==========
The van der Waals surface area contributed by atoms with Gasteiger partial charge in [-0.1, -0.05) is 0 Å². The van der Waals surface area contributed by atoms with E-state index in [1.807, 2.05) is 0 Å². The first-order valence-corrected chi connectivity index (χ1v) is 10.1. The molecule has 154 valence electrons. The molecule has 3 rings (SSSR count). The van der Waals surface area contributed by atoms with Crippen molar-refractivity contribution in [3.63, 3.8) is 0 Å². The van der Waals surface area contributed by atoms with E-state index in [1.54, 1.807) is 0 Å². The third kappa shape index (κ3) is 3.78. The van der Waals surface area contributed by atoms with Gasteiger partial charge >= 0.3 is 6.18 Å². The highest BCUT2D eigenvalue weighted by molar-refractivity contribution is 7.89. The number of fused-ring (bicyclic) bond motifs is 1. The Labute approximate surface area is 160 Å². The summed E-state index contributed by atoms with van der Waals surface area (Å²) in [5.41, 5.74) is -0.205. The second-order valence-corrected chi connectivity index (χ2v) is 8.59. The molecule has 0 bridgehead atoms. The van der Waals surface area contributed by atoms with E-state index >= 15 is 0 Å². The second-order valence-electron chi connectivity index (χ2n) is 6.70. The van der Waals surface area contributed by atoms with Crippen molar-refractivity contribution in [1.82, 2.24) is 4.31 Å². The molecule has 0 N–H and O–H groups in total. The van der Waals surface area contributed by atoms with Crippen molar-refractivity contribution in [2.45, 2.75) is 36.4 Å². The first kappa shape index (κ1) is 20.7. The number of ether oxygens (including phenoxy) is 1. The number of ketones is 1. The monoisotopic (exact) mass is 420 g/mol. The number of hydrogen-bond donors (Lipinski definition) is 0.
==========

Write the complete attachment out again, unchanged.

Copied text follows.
The van der Waals surface area contributed by atoms with Gasteiger partial charge in [-0.1, -0.05) is 0 Å². The van der Waals surface area contributed by atoms with E-state index in [1.807, 2.05) is 0 Å². The first-order valence-corrected chi connectivity index (χ1v) is 10.1. The molecule has 154 valence electrons. The molecule has 3 rings (SSSR count). The van der Waals surface area contributed by atoms with Crippen molar-refractivity contribution in [3.63, 3.8) is 0 Å². The van der Waals surface area contributed by atoms with E-state index in [1.54, 1.807) is 0 Å². The third kappa shape index (κ3) is 3.78. The van der Waals surface area contributed by atoms with Gasteiger partial charge >= 0.3 is 6.18 Å². The highest BCUT2D eigenvalue weighted by molar-refractivity contribution is 7.89. The number of fused-ring (bicyclic) bond motifs is 1. The Labute approximate surface area is 160 Å². The summed E-state index contributed by atoms with van der Waals surface area (Å²) in [5.41, 5.74) is -0.205. The second-order valence-corrected chi connectivity index (χ2v) is 8.59. The molecule has 0 bridgehead atoms. The van der Waals surface area contributed by atoms with E-state index >= 15 is 0 Å². The second-order valence-electron chi connectivity index (χ2n) is 6.70. The van der Waals surface area contributed by atoms with Crippen molar-refractivity contribution in [1.82, 2.24) is 4.31 Å². The molecule has 0 N–H and O–H groups in total. The van der Waals surface area contributed by atoms with Crippen molar-refractivity contribution in [2.45, 2.75) is 36.4 Å². The first kappa shape index (κ1) is 20.7. The number of ether oxygens (including phenoxy) is 1. The number of ketones is 1. The monoisotopic (exact) mass is 420 g/mol. The number of hydrogen-bond donors (Lipinski definition) is 0.